A Day of Mindfulness with Thich Nhat Hanh

As strange as it seems, one of the largest American Buddhist Monastery’s is in Batesville, Mississippi called Magnolia Grove Monastery and Meditation Center. Yes- Batesville, MISSIPPI (did you just spell it in your head?!). I know you may need a moment to locate it on a map because it truly is in the middle of rural earth. The Zen Master, Thich Nhat Hanh has three in the United States; New York, California and Mississippi. Thich Nhat Hanh (called Thay) was nominated for a nobel peace prize during the 1960’s when the civil rights movement was at its height. He worked along side Martin Luther King, Jr. to promote peace here, as well as, his home country of Vietnam. Because of his activism, he was exiled from his own country and lives most often in Plum Village, a monastery in France. With the south the heart center of the civil rights movement and continued with racial divisiveness today, it is so fitting for a place of peace to be born there.

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My spouse has been a practitioner of Zen Buddhism for many years and when Thich Nhat Hanh came to the monastery for the first time two years ago, he went for a week long retreat and returned a changed man. My daughter and I joined him for our first Day of Mindfulness and was blown by the silent wind of the monks, nuns and fellow practitioners. More importantly, it was so beautiful to remember how the simple act of centering myself allowed me to wake up my mind from distractions. By creating space to stop and breathe allowed my senses to heighten and experienced such joy and gratitude in re-remembering that my feet are touching the earth. It is so easy to use the television, the computer, the phone to numb out to our life. I believe sometimes we cannot stand to be with ourselves simply because we fear what we may find out.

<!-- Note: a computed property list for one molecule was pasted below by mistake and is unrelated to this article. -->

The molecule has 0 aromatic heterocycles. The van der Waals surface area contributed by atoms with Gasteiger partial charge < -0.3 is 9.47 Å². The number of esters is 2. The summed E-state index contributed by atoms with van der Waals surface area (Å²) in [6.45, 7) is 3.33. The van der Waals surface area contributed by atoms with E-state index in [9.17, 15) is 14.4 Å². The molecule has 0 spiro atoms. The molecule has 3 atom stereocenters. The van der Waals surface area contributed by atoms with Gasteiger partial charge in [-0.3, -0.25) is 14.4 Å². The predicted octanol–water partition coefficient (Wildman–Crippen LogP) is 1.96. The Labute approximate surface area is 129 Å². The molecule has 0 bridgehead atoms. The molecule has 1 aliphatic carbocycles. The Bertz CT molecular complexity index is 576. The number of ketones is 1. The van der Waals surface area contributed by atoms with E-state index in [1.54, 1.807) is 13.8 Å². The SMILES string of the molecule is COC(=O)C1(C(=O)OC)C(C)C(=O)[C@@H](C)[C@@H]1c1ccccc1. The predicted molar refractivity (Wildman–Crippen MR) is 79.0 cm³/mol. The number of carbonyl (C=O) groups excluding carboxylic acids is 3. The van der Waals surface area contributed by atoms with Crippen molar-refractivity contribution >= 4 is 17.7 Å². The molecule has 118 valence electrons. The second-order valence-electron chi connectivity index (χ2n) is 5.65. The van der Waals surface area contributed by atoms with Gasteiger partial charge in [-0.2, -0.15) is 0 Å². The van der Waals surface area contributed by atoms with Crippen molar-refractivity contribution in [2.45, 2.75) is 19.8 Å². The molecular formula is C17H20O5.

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This year, a beautiful Meditation Hall was completed, called the Rising Tide Meditation Hall along with The Great Bell. During free time, the bell would sound calling us to stop and breathe in, breathe out. Breathe In. Breathe Out. Breathe In. Breathe Out.

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Thay told a wonderful story about how we can use a bell to carve out sacred space at home. He suggested that the use of a bell can allow the entire family to invite each other to sit together and share space………to call us back to our breath, our home that resides within.

 

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Most days of the retreat lunch was silent, however, on the Day of Mindfulness, we are able to meet people that have come to visit from all over the country. I saw license plates from Virginia to Arizona! We had the pleasure of sitting with a family that lives in Batesville. She told me she works for the local paper, so I asked about the climate of local people in response to the monastery’s presence. She told me that like anything new, people were suspicious and worried there was going to be a sweeping push of conversion. She has continued to report on the monastery through out its progress and although some struggled with fear due to a lack of knowledge, the local Baptist church became involved in building the meditation hall!

What is true of the Buddhists is there would actually be discouragement in leaving your religion of origin. A buddhist practice does not diminish a persons faith, but instead gives us all the opportunity to wake up to our life and grow our relationship within our own religion. A meditation practice calls us home. While I absorbed myself into the meditation hall, I forgot about everything except what was right in front of me. I am taking a step. I am listening. We are one.

A sense of peace washes over me and I want to retreat from the world, maybe live like the monks who spend their lives cultivating peace from within. But I have to remember that I CAN live this way at any time I chose. I can return to my true home within.
Just take a breath. Breathe In. Breathe Out.

Repeat after me this simple prayer as you breathe – I am beloved. I am home.

You ARE Beloved. You ARE Home.

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To Learn more about the manifestation of the Magnolia Grove Monastery and this Beloved Community, check out the link below: